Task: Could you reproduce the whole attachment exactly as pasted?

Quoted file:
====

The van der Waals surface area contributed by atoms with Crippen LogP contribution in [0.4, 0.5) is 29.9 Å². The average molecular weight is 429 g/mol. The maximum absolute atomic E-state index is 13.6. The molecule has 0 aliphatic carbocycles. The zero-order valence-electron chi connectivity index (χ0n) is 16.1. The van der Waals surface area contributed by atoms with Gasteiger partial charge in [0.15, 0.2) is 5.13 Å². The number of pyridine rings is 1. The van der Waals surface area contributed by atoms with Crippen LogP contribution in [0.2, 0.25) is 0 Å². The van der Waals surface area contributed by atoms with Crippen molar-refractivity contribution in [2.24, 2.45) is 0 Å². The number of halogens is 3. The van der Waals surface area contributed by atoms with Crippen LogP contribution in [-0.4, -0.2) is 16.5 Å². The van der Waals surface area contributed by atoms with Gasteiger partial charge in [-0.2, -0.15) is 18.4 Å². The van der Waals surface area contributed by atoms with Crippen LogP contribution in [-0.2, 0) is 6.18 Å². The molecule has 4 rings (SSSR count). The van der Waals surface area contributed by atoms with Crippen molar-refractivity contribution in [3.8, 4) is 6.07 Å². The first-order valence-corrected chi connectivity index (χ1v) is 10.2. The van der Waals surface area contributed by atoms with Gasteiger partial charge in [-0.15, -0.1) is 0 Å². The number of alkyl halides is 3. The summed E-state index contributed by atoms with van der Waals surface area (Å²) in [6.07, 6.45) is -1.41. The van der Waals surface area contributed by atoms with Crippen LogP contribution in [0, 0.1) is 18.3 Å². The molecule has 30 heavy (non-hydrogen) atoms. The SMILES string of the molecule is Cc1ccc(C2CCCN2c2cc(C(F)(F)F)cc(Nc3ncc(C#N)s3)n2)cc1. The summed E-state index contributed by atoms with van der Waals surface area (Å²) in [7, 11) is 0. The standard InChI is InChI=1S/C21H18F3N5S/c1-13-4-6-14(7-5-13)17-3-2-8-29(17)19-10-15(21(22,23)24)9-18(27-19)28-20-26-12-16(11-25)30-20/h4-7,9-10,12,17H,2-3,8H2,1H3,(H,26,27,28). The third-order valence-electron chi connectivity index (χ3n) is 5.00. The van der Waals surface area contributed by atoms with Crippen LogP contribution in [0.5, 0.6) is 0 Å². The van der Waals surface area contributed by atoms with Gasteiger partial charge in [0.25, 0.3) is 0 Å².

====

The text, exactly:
The van der Waals surface area contributed by atoms with Crippen LogP contribution in [0.4, 0.5) is 29.9 Å². The average molecular weight is 429 g/mol. The maximum absolute atomic E-state index is 13.6. The molecule has 0 aliphatic carbocycles. The zero-order valence-electron chi connectivity index (χ0n) is 16.1. The van der Waals surface area contributed by atoms with Gasteiger partial charge in [0.15, 0.2) is 5.13 Å². The number of pyridine rings is 1. The van der Waals surface area contributed by atoms with Crippen LogP contribution in [0.2, 0.25) is 0 Å². The van der Waals surface area contributed by atoms with Crippen molar-refractivity contribution in [2.24, 2.45) is 0 Å². The number of halogens is 3. The van der Waals surface area contributed by atoms with Crippen LogP contribution in [-0.4, -0.2) is 16.5 Å². The van der Waals surface area contributed by atoms with Gasteiger partial charge in [-0.2, -0.15) is 18.4 Å². The van der Waals surface area contributed by atoms with Crippen LogP contribution in [-0.2, 0) is 6.18 Å². The molecule has 4 rings (SSSR count). The van der Waals surface area contributed by atoms with Crippen molar-refractivity contribution in [3.8, 4) is 6.07 Å². The first-order valence-corrected chi connectivity index (χ1v) is 10.2. The van der Waals surface area contributed by atoms with Gasteiger partial charge in [-0.15, -0.1) is 0 Å². The number of alkyl halides is 3. The summed E-state index contributed by atoms with van der Waals surface area (Å²) in [6.07, 6.45) is -1.41. The van der Waals surface area contributed by atoms with Crippen LogP contribution in [0, 0.1) is 18.3 Å². The molecule has 30 heavy (non-hydrogen) atoms. The SMILES string of the molecule is Cc1ccc(C2CCCN2c2cc(C(F)(F)F)cc(Nc3ncc(C#N)s3)n2)cc1. The summed E-state index contributed by atoms with van der Waals surface area (Å²) in [7, 11) is 0. The standard InChI is InChI=1S/C21H18F3N5S/c1-13-4-6-14(7-5-13)17-3-2-8-29(17)19-10-15(21(22,23)24)9-18(27-19)28-20-26-12-16(11-25)30-20/h4-7,9-10,12,17H,2-3,8H2,1H3,(H,26,27,28). The third-order valence-electron chi connectivity index (χ3n) is 5.00. The van der Waals surface area contributed by atoms with Crippen LogP contribution in [0.5, 0.6) is 0 Å². The van der Waals surface area contributed by atoms with Gasteiger partial charge in [0.25, 0.3) is 0 Å².